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Eur J Biochem. 1999 May;262(1):1-11.

Motor proteins of the kinesin family. Structures, variations, and nucleotide binding sites.

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Max-Planck-Unit for Structural Molecular Biology, Hamburg, Germany.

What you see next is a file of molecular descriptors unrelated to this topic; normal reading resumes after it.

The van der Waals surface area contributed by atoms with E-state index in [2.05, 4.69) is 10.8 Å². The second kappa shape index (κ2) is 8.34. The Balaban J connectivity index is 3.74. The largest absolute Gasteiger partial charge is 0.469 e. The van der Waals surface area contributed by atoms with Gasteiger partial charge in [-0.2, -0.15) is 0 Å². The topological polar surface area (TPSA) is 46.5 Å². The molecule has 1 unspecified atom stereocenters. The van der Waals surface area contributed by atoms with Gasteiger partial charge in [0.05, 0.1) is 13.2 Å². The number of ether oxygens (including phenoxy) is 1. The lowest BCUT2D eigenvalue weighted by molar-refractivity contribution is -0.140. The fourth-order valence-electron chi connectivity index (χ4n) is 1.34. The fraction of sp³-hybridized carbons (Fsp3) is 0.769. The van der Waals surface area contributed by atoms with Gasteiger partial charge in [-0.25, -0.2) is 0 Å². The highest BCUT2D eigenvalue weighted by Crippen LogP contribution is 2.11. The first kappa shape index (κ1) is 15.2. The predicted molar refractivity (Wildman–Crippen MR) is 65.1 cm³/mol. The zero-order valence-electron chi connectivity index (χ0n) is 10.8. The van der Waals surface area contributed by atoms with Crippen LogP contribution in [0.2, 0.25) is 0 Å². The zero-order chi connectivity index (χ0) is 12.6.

Microtubule-dependent motors of the kinesin family convert the energy from ATP hydrolysis into mechanical work in order to transport vesicles and organelles along microtubules. The motor domains of several kinesins have been solved by X-ray diffraction, but the conformational changes associated with force development remain unknown. Here we describe conformational properties of kinesin that might be related to the mechanism of action. First, we have evaluated the conformational variability among all known kinesin structures and find they are concentrated in six areas, most of which are functionally important either in microtubule binding or in linking the core motor to the stalk. Secondly, we show that there is an important difference between kinesins when compared with myosins or GTPases (with which kinesin motor domains bear structural and catalytic similarities); in the diphosphate-state (with bound ADP), all kinesins show a 'tight' nucleotide-binding pocket, comparable with myosin or GTPases in the triphosphate state, whose nucleotide-binding pockets become open, or 'loose', following nucleotide hydrolysis. Thus, kinesin-ADP appears to be in a tense state, resembling that observed in myosin-ATP or p21ras-GTP.

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